ShelterBox Kits Bound for Japan Show What You Should Pack for Emergencies

Shelterbox emergency supplies
A Shelterbox and the necessary emergency supplies.

Migrated Image / ShelterBoxUSA.org


Sometimes emergency disaster relief comes in the form of a sealable plastic tub. ShelterBox is sending kits to Japan to help with relief efforts. The packed boxes are somewhat of a marvel when it comes to efficient packaging. They pack 100 lbs of equipment in just a 33 x 24 x 22-inch box. Take a look at what is included, and find out more about the conundrum of packing emergency kits for disasters.

A very cool company, ShelterBox, has created extraordinarily well-thought-out emergency kits. Kits are designed to suit certain environments and issues, but the kits going to Japan include:

• A custom-made shelter tent that fits up to 10 people, designed to withstand extreme temperatures and rain. It even has privacy partitions inside.
• Thermal blankets and insulated ground sheets.
• Water purification system that runs for six months.
• Industrial-grade steel mini stove that can use wood or any other fuel, for heating and cooking.
• Cooking utensils.
• Bowls, mugs, and other containers.
• Toolbox with hammer, axe, saw, trenching shovel, hoe head, pliers and wire cutters.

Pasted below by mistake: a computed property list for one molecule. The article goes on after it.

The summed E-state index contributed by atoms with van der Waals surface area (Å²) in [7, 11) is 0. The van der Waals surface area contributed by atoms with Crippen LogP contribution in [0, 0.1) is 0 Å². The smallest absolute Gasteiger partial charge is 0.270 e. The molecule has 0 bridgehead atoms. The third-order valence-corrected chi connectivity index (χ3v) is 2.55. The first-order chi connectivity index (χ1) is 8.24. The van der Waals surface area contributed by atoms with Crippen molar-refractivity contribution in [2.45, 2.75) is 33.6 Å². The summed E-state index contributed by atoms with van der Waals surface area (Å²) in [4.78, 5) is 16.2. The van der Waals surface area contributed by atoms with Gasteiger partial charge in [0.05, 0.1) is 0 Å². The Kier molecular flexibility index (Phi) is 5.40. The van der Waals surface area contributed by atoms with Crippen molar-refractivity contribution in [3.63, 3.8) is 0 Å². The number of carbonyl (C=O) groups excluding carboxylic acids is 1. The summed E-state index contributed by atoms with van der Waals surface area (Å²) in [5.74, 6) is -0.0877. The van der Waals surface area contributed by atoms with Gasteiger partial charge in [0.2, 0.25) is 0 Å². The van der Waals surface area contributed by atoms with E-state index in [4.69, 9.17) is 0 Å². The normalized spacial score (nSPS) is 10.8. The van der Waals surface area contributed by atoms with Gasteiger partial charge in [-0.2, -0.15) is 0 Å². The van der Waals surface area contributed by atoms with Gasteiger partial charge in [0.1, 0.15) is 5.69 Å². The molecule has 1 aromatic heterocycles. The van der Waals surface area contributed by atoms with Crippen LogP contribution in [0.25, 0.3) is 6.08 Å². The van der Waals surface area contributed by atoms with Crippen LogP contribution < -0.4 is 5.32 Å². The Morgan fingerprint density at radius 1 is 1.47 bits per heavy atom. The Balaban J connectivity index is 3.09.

• A children pack with drawing books, crayons and pens, to keep the kids distracted after losing all their toys.
• The heavy duty box can be used to store anything, from food to water.

ShelterBox was there for Haiti, for New Zealand, for numerous disasters over the years, and now it's here to help Japan. These kits are really cool in how many items of high quality and necessity they can fit into a small box.

The decision of what to include in an emergency kit is actually really difficult -- what is most necessary for survival, what is necessary for sanity, what is essential and what just takes up space, and what about the quality of the items that are included?

As a San Francisco resident, emergency kits are something I think about at least once a year, and last year I picked apart a kit purchased for me from Costco and decided what worked and what didn't for me.

emergency kit SF image
ShelterBoxUSA.org

It helped illustrate how tough it can be to know what to include. Of course, the difference between this kit and the ShelterBoxes being shipped to Japan is that the ShelterBoxes are for people who were never even able to salvage a kit from their closet before their houses crumbled. That's why these boxes are so much better than any small emergency bag since they take into account the fact that people don't have a shelter or a way to cook, let alone food, water, flashlights, and other smaller items.

So which is better to have -- a go-bag or a thorough emergency kit? Or should people living in areas prone to natural disasters have both just in case? How will the contents of your emergency kit change depending on what type of disaster you're most likely to endure, be it a quake, a flood, and so on. It might be overkill, and it might be useless depending on how bad the disaster and how swiftly it hits, as we're seeing in Japan -- a country far better prepared for just such events than almost any other country in the world.

Now is as good a time as any to think about what you have in your emergency kit -- and it's a great time to donate to help pack a box before the next disaster happens.